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More Midwest National Parks Road Trip from La Plata, MO

More Midwest National Parks Road Trip from La Plata, MO

Oklahoma City National Memorial & George Washington Carver Nat'l Monument

By Robert & Kandace Tabern, Email:

September 23-25, 2014

The above map covers the "road trip" portion of our journey and the stops along the way in Missouri, Kansas, Oklahoma, and Arkansas
(Map designed by Robert & Kandace Tabern)

The authors of this article, Kandace & Robert Tabern (center and right), pose for a picture with Karri Cox (left), daughter
of APRHF President Bob Cox and APRHF Vice-President Amy Cox, at the Welcome to Oklahoma sign on their road trip
(Photo by Robert & Kandace Tabern)

One of our first blogs written for TrainWeb earlier this year took a look at some of the National Park Service units that one can visit by using the Depot Inn & Suites in La Plata, Missouri as a base. On that trip made in July 2014 (which you can read here), we took you on a journey to the Tallgrass Prairie National Preserve and Brown v. Board of Education National Historic Site in Kansas and also the Harry Truman National Historic Site in Missouri. We got excellent feedback about this article and decided to do a repeat visit out to La Plata, Missouri before the end of the year to show you some additional National Park Service units that are with-in a day or two's drive of the Depot Inn & Suites.

This particular trip started out on Tuesday, September 23, 2014 at Chicago Union Station.  We both performed a Trails & Rails trip westbound on Amtrak’s Southwest Chief between Chicago and La Plata, Missouri; this was our final westbound Trails & Rails run of the Summer 2014 season. We got off to a late start out of Chicago because the interior door between the Sightseer Lounge and Dining Car was stuck closed. Amtrak’s mechanical crews came aboard and we were ready to roll about 15 minutes late. We were also 15 minutes late in to La Plata, Missouri, so we didn’t lose any more time en route, which was good, because we had quite a busy itinerary planned.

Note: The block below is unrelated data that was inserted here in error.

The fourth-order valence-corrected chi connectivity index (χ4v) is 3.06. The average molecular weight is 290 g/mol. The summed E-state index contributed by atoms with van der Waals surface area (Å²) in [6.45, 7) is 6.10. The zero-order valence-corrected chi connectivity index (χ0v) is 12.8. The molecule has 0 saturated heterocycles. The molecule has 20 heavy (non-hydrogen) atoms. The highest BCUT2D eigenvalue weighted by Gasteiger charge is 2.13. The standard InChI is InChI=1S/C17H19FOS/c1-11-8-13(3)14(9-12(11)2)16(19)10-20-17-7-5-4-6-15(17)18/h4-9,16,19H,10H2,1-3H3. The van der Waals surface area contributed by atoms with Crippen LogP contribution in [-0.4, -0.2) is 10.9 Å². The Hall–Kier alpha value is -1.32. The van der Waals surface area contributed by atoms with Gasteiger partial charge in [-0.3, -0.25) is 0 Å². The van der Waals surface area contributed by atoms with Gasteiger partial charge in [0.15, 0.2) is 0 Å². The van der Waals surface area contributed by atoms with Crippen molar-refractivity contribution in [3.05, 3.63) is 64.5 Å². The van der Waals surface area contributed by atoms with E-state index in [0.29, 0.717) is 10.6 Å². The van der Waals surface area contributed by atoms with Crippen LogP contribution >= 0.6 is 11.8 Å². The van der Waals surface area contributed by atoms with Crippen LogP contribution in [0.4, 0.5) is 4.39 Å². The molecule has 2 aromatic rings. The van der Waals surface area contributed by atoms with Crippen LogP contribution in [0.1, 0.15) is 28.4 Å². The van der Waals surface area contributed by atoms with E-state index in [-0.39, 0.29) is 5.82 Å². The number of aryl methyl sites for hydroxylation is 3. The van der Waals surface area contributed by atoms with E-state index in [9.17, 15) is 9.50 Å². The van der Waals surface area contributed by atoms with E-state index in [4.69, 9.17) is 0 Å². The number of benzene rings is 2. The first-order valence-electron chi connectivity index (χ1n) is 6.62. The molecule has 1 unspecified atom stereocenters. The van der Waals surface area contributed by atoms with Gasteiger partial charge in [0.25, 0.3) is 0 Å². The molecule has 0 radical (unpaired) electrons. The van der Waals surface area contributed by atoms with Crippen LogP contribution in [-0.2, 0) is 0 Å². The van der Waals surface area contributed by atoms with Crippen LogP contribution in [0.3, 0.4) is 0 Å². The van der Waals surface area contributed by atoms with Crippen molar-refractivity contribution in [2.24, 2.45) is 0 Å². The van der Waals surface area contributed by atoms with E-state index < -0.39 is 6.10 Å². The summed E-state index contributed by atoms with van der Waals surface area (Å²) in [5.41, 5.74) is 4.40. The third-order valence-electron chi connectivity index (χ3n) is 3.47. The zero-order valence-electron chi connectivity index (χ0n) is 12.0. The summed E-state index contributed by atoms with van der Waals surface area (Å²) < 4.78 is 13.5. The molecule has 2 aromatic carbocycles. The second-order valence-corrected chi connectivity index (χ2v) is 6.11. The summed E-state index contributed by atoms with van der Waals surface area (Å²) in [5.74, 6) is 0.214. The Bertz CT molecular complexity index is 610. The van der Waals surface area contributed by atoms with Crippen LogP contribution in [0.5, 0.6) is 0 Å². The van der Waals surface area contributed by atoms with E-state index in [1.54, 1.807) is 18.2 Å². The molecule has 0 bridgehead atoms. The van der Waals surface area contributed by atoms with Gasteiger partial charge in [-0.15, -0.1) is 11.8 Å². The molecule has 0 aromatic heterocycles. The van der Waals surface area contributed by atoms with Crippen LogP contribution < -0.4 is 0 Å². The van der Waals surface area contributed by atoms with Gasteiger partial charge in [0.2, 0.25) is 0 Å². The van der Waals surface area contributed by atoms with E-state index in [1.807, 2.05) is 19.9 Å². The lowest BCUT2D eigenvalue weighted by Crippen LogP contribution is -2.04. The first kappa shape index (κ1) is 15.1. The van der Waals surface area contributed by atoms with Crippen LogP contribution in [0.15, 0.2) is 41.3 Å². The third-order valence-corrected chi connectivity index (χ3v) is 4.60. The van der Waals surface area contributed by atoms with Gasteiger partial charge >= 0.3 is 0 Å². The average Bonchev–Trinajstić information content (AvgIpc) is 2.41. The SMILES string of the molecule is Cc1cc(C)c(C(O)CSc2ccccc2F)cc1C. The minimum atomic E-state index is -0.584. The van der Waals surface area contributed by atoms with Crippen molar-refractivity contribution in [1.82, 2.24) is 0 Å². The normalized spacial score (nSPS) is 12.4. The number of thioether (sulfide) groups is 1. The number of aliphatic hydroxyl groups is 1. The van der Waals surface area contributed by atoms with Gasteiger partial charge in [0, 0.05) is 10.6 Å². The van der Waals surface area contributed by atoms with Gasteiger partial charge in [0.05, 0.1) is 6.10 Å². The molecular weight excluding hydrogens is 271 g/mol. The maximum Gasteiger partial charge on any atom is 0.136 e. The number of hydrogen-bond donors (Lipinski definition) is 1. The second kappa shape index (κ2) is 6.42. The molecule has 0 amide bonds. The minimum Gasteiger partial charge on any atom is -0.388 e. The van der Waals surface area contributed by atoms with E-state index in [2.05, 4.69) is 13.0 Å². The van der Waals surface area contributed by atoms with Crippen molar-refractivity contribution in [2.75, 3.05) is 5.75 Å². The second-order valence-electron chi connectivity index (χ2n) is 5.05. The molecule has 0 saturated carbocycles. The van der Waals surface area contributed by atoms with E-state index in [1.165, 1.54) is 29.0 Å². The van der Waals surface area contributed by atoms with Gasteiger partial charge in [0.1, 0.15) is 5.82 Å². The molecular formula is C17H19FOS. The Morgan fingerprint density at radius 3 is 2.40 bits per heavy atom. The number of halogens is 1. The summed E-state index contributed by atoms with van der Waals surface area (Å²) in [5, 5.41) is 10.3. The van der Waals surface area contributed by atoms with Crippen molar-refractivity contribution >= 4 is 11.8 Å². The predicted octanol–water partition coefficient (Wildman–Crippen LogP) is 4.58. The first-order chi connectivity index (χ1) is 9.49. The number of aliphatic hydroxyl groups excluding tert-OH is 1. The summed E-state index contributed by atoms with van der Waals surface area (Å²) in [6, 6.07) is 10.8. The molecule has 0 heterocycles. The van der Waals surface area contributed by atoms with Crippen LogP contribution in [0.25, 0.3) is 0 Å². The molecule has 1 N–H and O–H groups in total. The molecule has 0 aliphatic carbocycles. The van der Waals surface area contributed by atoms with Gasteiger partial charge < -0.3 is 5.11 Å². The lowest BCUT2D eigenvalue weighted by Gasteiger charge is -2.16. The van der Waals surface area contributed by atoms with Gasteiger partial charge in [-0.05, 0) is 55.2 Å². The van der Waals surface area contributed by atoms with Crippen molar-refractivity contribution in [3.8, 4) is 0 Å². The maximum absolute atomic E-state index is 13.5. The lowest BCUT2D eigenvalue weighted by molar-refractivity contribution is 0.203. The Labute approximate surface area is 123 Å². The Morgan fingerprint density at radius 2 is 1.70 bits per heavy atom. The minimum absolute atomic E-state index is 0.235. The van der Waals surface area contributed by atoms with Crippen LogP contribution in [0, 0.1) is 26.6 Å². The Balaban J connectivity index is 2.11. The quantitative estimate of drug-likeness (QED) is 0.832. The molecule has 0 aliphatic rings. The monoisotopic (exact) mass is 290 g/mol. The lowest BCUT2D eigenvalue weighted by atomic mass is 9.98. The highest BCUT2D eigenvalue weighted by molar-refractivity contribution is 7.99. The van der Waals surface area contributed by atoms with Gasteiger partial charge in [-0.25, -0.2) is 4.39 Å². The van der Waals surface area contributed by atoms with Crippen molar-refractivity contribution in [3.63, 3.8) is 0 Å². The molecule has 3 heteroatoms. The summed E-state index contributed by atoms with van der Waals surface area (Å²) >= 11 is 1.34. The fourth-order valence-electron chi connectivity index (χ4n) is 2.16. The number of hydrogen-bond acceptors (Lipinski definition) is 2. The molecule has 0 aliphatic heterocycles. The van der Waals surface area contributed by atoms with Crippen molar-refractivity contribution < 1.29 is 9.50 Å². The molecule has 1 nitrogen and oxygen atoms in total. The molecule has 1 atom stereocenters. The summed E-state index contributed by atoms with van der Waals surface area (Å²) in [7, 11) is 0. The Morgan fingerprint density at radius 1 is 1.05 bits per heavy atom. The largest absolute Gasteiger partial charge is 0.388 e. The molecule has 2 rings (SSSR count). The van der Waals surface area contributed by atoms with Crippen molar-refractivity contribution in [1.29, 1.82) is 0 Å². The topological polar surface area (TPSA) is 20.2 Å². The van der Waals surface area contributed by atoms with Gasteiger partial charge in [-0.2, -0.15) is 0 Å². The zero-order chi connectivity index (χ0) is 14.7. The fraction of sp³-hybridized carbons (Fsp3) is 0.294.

Co-author and Trails & Rails Assistant Chicago Coordinator Kandace Tabern takes the microphone near Earlville, Illinois
(Photo by Robert Tabern)

Co-author and Trails & Rails Chicago Coordinator Robert Taben presents a 'thank you' cerificate to Conductor Shea on behalf of Amtrak, the National Park Service, Texas A&M University, and the APRHF for her support of the Trails & Rails program
(Photo by Kandace Tabern)

Co-author and Trails & Rails Assistant Chicago Coordinator Kandace Tabern lets a young passenger
feel some llama fur, just after the Southwest Chief passed by a llama farm outside of Ormonde, Illinois
(Photo by Robert Tabern)

Upon our arrival in La Plata just after 8:00PM, we had our rental car waiting for us at the station, courtesy of Enterprise in Kirksville. This is the second time that we have had a rental car delivered to the station in La Plata through the Kirksville Enterprise and were quite pleased both times with their service. We got the feeling that they don’t do this as a regular thing, so it’s always a good idea to call a day or two before hand and remind them about what you arranged. Also, it is good to call the day of your arrival and check which car you will be provided (make, model, and color) so it can be more easily found in the parking lot, which can sometimes be quite full and confusing after dark. We paid just over $40 for a one-day rental on a mid-size car.

After getting our car, we headed over to La Pachanga Mexican Restaurant in La Plata, MO, which in our opinion, is the best place to eat in La Plata. We both had our usual there – 6 tacos, beef and cheese only, for Robert and the Polo California for Kandace. We joined some friends for dinner including Bob, Amy, and Karri Cox, and Tom Anderson who was in town working on the new Silver Rails Vineyard Project. After dinner, we checked in to our room at the Depot Inn & Suites, even though we did not really plan on staying there the first night. We always enjoy our stay at the Depot Inn & Suites… and being a regular there as Chicago Coordinator of the APRHF-sponsored Trails & Rails program on the Southwest Chief… we can say it really is the best place to stay in Northeast Missouri. There is a pool, railfan camera viewing on the television sets, a pool table in the lobby, and great train-themed materials to look at in the hallway. Don’t forget the lookout point a few blocks away and the APRHF Exhibition of Amtrak History!